A week ago, Socialist Party Prime Minister Pedro Sanchez faced up to the political reality of governing in Spain, and called a general election for April 28.
His government, in a minority since taking over from the defeat of the previous incumbent, Mariano Rajoy, in a no-confidence motion, was always going to have a shorter shelf life than most, and it only managed to hold together enough votes for a majority most of the time with the support of Basque nationalists.
No one, however, would have predicted that it would be the shortest-lived government since the return of democracy to Spain after the death of dictator General Francisco Franco in November 1975.
The reality was that once his party’s proposed federal budget was defeated in the Madrid parliament, the writing was on the wall and the election writ dropped for April 28. If Sanchez felt brave, he could have selected April 14 as polling date, giving Spaniards the minimum campaign time allotted by election laws. Similarly, he could have chosen May 26 for polling — that day when Spaniards vote for members of the European Parliament, but also elect hundreds of councils that run the day-to-day municipals affairs of the nation. The feeling is that antipathy to his Socialists might also wreck its chances at the local level and at the Strasbourg parliament, so Sanchez opted for April 28 instead.
There is a reality too that it is difficult to form a government in Spain — and this will represent the third time since 2015 that Spanish have voted in elections for their national parliament.
It took Rajoy and his centre-right conservative Populist Party a year of horse-trading before he could officially form a government and acted in a caretaker capacity over that period. Rajoy’s fall from grace was spectacular, on foot of a sensational corruption and influence-peddling case in which he testified in court and appeared as a man out of touch with senior officials in his party.
Nor was Rajoy helped by the heavy-handed way he dealt with the issue of the Catalonia referendum that saw him order thousands of federal Guardia Civil police into the restive province — and the images of their brutal tactics on voters trying to cast ballots in that October 2017 plebiscite still sit uneasily with Spanish authorities, and voters.
As it stands now, a dozen ringleaders of the referendum are on trial for sedition and rebellion in a Madrid courthouse — a case that has further alienated the Catalonians and led to claims, which are hard to refute, that the prosecutions are politically motivated when the 12 accused were participating in a democratic process, even if the referendum itself had been declared illegal.
But the election now means that the social spending and public works projects contained in the defeated budget fall by the wayside. Sanchez was a dealmaker, and had managed to convince Podemos, the anti-austerity party, to support plans to spend on job creation projects and social spending — fiscal expenditure that the financial watchdogs at the European Union were monitoring closely to ensure they didn’t exceed deficit and debt targets.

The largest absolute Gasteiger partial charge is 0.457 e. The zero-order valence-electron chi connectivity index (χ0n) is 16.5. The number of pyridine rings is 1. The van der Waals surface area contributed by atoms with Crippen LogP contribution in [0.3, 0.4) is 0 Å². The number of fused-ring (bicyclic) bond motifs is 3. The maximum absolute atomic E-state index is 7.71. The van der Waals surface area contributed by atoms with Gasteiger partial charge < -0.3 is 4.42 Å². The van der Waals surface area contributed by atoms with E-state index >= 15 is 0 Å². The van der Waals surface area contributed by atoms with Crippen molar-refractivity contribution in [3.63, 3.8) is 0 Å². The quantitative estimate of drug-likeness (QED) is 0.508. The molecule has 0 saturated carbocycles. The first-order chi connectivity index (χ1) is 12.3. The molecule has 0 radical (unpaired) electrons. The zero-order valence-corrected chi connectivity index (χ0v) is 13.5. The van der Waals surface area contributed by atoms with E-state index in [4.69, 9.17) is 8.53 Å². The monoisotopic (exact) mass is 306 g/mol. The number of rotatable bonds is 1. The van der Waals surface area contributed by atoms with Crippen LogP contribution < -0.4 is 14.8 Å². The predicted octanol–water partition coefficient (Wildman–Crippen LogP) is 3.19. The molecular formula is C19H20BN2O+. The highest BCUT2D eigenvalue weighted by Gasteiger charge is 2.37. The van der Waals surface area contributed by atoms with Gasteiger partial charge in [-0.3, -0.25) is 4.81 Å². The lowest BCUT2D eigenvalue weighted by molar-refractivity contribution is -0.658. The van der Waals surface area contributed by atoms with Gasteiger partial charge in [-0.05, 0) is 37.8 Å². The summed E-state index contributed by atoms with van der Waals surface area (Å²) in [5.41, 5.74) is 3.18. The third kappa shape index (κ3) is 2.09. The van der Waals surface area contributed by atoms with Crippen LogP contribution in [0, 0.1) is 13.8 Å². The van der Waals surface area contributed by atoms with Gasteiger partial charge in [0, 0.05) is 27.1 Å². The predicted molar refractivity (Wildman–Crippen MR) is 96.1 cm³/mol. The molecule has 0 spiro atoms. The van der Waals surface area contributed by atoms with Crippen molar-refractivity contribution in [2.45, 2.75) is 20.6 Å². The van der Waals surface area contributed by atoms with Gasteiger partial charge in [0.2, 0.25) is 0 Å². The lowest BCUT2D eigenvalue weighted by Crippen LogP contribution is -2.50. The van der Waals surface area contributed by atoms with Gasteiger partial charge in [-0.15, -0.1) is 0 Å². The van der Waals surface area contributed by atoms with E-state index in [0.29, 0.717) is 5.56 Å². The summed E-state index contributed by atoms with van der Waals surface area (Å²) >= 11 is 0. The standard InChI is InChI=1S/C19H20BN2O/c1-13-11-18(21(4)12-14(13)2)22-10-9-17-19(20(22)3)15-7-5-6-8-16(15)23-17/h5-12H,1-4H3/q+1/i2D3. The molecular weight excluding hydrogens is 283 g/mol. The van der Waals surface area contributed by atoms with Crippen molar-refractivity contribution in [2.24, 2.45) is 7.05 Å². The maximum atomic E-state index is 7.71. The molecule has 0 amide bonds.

One of the more controversial aspects of the Socialist’s plan for government was to exhume and remove the remains of the former dictator Franco from the Valley of the Fallen monument, turning it into a national memorial to Spain’s bloody Civil War of 1936-1939 rather than as a monument to Franco himself. Franco supporters say just four workers died building the vast marble complex some 80km from the capital. His opponents say it was a slave labour complex and as many as 20,000 perished. The Franco family had been given 15 days to choose a new resting site, but the whole process now seems up in the air given the election call.
Franco’s relatives insist he now should rest in the Almundena cathedral in central Madrid — posing even more headaches for Spanish authorities, and the legal appeals are working their way through the courts.
Following the scale and scope of the corruption scandal that brought down Rajoy and given that there is an element of corruption that is closely associated with politics at the lowest level of government across Spain, Sanchez had proposed last November changing a law that grants immunity for politicians. Currently, deputies in the Madrid parliament are immune from prosecution. Other officials enjoy similar protection, and Sanchez’s government was planning to severely restrict that, upsetting the backroom operatives who keep the wheels of Spanish political favours turning. Not surprisingly, his government was finding it difficult to secure enough votes for the not unreasonable reforms.
The Socialists had also promised reforms to health care, increasing the protection of children and laws dealing with gag orders and fake news. Those too have now fallen by the wayside.
The advent of the populist right-wing Vox movement will only fragment politics even more, making it more difficult than before to horse trade to form a government.
And above all, any new government, which may take months to form between the fractured parties, will also have to find a way to deal with Catalonia.
The issue of separation isn’t going away. It might, however, be defused if the entire issue of all of Spain’s 19 separate regions are looked at, offering increased taxation and other powers across the board. By then, however, that sedition trial in Madrid will likely be over and, depending on the verdict, giving new momentum to Catalan independence.